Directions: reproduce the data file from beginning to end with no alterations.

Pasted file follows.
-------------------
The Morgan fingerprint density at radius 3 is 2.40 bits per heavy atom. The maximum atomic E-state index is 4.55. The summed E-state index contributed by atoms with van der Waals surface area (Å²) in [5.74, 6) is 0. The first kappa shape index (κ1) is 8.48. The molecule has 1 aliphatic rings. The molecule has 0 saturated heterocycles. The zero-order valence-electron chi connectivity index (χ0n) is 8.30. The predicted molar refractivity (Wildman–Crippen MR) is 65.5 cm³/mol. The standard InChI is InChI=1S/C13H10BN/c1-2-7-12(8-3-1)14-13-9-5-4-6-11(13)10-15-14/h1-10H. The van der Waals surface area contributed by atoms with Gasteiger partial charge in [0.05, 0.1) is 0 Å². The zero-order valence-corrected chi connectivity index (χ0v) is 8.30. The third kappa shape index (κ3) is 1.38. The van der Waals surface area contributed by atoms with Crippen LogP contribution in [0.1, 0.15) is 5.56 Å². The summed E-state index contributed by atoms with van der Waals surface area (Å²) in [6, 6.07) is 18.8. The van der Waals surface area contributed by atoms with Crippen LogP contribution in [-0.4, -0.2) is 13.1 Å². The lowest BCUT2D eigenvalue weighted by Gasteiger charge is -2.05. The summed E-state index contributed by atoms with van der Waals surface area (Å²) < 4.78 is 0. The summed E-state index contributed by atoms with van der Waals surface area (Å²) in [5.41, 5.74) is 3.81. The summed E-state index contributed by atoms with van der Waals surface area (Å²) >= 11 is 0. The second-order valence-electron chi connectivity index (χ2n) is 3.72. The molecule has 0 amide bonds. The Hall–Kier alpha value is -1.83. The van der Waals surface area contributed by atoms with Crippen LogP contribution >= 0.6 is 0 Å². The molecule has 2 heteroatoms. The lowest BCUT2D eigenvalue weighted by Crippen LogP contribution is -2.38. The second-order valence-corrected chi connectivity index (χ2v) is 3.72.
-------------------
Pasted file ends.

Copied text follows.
The Morgan fingerprint density at radius 3 is 2.40 bits per heavy atom. The maximum atomic E-state index is 4.55. The summed E-state index contributed by atoms with van der Waals surface area (Å²) in [5.74, 6) is 0. The first kappa shape index (κ1) is 8.48. The molecule has 1 aliphatic rings. The molecule has 0 saturated heterocycles. The zero-order valence-electron chi connectivity index (χ0n) is 8.30. The predicted molar refractivity (Wildman–Crippen MR) is 65.5 cm³/mol. The standard InChI is InChI=1S/C13H10BN/c1-2-7-12(8-3-1)14-13-9-5-4-6-11(13)10-15-14/h1-10H. The van der Waals surface area contributed by atoms with Gasteiger partial charge in [0.05, 0.1) is 0 Å². The zero-order valence-corrected chi connectivity index (χ0v) is 8.30. The third kappa shape index (κ3) is 1.38. The van der Waals surface area contributed by atoms with Crippen LogP contribution in [0.1, 0.15) is 5.56 Å². The summed E-state index contributed by atoms with van der Waals surface area (Å²) in [6, 6.07) is 18.8. The van der Waals surface area contributed by atoms with Crippen LogP contribution in [-0.4, -0.2) is 13.1 Å². The lowest BCUT2D eigenvalue weighted by Gasteiger charge is -2.05. The summed E-state index contributed by atoms with van der Waals surface area (Å²) < 4.78 is 0. The summed E-state index contributed by atoms with van der Waals surface area (Å²) in [5.41, 5.74) is 3.81. The summed E-state index contributed by atoms with van der Waals surface area (Å²) >= 11 is 0. The second-order valence-electron chi connectivity index (χ2n) is 3.72. The molecule has 0 amide bonds. The Hall–Kier alpha value is -1.83. The van der Waals surface area contributed by atoms with Crippen LogP contribution >= 0.6 is 0 Å². The molecule has 2 heteroatoms. The lowest BCUT2D eigenvalue weighted by Crippen LogP contribution is -2.38. The second-order valence-corrected chi connectivity index (χ2v) is 3.72.